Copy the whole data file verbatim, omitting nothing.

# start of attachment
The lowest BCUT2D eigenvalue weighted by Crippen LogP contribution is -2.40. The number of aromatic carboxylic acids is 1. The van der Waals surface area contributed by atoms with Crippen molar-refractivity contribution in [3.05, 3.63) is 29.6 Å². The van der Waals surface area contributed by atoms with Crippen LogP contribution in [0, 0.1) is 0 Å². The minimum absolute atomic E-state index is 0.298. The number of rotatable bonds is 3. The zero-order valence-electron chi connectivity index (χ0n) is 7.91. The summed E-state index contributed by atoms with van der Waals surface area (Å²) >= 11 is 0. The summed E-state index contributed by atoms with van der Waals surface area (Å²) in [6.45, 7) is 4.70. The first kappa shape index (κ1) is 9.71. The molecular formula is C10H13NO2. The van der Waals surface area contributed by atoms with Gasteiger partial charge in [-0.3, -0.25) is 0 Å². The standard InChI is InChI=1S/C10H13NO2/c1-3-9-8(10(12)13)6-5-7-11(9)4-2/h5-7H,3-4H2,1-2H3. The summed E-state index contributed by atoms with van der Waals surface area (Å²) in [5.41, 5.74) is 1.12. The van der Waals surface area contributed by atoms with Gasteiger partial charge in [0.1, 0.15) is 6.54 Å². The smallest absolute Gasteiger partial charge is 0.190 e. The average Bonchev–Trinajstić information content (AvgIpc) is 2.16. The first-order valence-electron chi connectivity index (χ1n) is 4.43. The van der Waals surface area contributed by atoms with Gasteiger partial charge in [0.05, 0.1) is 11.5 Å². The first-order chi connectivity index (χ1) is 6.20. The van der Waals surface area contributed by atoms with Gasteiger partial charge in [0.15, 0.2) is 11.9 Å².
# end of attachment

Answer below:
The lowest BCUT2D eigenvalue weighted by Crippen LogP contribution is -2.40. The number of aromatic carboxylic acids is 1. The van der Waals surface area contributed by atoms with Crippen molar-refractivity contribution in [3.05, 3.63) is 29.6 Å². The van der Waals surface area contributed by atoms with Crippen LogP contribution in [0, 0.1) is 0 Å². The minimum absolute atomic E-state index is 0.298. The number of rotatable bonds is 3. The zero-order valence-electron chi connectivity index (χ0n) is 7.91. The summed E-state index contributed by atoms with van der Waals surface area (Å²) >= 11 is 0. The summed E-state index contributed by atoms with van der Waals surface area (Å²) in [6.45, 7) is 4.70. The first kappa shape index (κ1) is 9.71. The molecular formula is C10H13NO2. The van der Waals surface area contributed by atoms with Gasteiger partial charge in [-0.3, -0.25) is 0 Å². The standard InChI is InChI=1S/C10H13NO2/c1-3-9-8(10(12)13)6-5-7-11(9)4-2/h5-7H,3-4H2,1-2H3. The summed E-state index contributed by atoms with van der Waals surface area (Å²) in [5.41, 5.74) is 1.12. The van der Waals surface area contributed by atoms with Gasteiger partial charge in [0.1, 0.15) is 6.54 Å². The smallest absolute Gasteiger partial charge is 0.190 e. The average Bonchev–Trinajstić information content (AvgIpc) is 2.16. The first-order valence-electron chi connectivity index (χ1n) is 4.43. The van der Waals surface area contributed by atoms with Gasteiger partial charge in [0.05, 0.1) is 11.5 Å². The first-order chi connectivity index (χ1) is 6.20. The van der Waals surface area contributed by atoms with Gasteiger partial charge in [0.15, 0.2) is 11.9 Å².